(b)   Screening for off- street parking. On the exterior edge of an off-street parking lot containing 15 or more spaces, a planting strip not less than five feet in width shall be provided parallel to any street rights-of-way and planted with shrubs as specified below to achieve 80% visual screening with a minimal height of three and one-half feet at maturity. This screening may also include walls, but in no case shall a structure or shrub be placed within any visibility triangle for driveways or streets.
            1.   Shrubs. Minimum of one per eight feet (on center) of parking lot adjacent to a public right-of-way.
      (3)   Other areas. All other areas of the site not specifically addressed in this section shall be landscaped. This includes all parts of a site not devoted to decks, patios, structures, driveway and/or parking improvements, lighting, sidewalks, signs, solid waste/recyclable materials collection and storage, and similar improvements.
         (a)   For any landscape area adjacent to the streetscape zone, inert groundcover is required as top dressing and shall match that used in the adjacent streetscape zone.
         (b)   Future building pads in development projects within the Transitional (TR), Limited Commercial (B-1) and General Commercial (B-2) Districts. Top dressing shall be inert groundcover, vegetative groundcover, or combination thereof. This helps control particulate matter (PM10) and improves aesthetics.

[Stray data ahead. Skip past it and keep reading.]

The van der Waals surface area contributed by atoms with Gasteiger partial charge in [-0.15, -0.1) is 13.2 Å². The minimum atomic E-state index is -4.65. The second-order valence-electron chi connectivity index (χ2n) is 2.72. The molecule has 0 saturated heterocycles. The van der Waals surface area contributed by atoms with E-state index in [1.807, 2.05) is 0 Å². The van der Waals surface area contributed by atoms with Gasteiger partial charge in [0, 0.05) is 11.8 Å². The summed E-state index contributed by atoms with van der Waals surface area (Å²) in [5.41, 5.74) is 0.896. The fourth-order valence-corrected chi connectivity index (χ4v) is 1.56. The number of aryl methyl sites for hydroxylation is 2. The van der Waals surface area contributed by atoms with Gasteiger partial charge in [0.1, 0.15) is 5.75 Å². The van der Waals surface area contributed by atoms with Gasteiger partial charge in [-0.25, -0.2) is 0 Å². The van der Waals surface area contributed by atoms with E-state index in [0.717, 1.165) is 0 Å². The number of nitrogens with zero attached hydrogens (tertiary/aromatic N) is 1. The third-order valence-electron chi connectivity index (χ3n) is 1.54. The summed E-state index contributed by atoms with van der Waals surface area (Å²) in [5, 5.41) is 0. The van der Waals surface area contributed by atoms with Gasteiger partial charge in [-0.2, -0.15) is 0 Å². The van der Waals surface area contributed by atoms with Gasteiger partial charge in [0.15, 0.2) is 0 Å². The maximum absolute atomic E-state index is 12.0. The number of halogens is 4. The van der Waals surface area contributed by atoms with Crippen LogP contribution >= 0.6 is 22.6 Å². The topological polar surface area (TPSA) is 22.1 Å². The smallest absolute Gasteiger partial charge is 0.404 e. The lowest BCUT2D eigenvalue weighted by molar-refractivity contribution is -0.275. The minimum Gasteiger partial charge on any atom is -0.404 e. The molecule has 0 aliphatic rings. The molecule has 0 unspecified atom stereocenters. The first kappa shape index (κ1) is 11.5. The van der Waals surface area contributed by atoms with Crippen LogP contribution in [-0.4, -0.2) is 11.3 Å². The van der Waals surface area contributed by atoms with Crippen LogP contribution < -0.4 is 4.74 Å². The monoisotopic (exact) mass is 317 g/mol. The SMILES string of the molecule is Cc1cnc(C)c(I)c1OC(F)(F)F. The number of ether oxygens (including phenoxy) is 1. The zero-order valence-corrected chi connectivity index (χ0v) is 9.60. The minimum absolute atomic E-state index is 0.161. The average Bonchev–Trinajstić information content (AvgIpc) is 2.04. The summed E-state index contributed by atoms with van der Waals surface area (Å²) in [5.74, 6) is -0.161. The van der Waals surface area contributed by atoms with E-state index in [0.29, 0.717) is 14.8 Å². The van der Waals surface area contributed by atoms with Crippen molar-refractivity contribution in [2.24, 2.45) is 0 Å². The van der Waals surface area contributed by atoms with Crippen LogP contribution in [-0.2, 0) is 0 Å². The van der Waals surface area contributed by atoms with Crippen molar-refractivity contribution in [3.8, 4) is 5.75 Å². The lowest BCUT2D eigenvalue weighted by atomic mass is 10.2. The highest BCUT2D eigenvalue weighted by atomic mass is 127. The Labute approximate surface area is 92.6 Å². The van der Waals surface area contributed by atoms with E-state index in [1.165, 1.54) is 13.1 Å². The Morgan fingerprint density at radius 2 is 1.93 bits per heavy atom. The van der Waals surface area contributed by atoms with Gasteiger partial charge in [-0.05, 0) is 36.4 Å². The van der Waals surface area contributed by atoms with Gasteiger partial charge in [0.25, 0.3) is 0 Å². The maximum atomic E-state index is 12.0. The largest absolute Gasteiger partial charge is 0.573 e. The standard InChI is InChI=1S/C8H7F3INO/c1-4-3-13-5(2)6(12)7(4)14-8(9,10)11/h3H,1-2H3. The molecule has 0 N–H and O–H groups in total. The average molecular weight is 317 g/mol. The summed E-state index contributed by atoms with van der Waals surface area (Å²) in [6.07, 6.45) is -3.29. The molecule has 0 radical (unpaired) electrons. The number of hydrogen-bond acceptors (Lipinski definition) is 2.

(4)   Retention basins.
         (a)   General requirements.
            1.   Retention basis shall be designed, graded, and landscaped so as to aesthetically enhance the natural configuration of the area. Plantings located in the basin shall be adaptable to periods of submersion. Retention basins shall be shaped consistent with good landscape design standards as well as meeting the stormwater retention requirements of Chapter 192. Retention basins shall be designed in order to facilitate multiple uses of the basin whenever possible.
            2.   Graded slopes shall be designed to provide gentle, undulating contours (contour grading) and shall maintain an average slope of 4:1 and shall not exceed a slope of 3:1. Trees, shrubs, or vegetative groundcover shall not be planted on a slope greater than 4:1.
            3.   Trees and shrubs shall not be planted within 20 feet of inlets, outlets, or maintenance access ramps within any basin.
            4.   Gunite or concrete groundcover within retention basins shall be prohibited, except as necessary for the primary purpose of the basin and for walking paths. In all cases, the designed bottom elevation of the retention basin shall be a minimum of one-foot above the highest recorded ground water level.
            5.   Six-foot high wrought iron fences (designed to discourage climbing), or equivalent as approved by the Zoning Administrator, shall be installed around retention basins which have a designed water depth greater than three and one-half feet, and shall allow the basin to be visible at all times. Openings in the fence shall not allow the passage of a six-inch sphere. Any pedestrian gates shall be of a self-closing and self-latching type. In all cases, the requirements for the visibility triangle shall be applicable.
            6.   Rip rap is required at the inlets and outlets. Rip rap shall have filter fabric underneath.
            7.   Unless dedicated for use as a neighborhood park, basins dedicated to the City of Yuma shall not have grass and shall be planted with xeriscape plants chosen from the Recommended Plants List.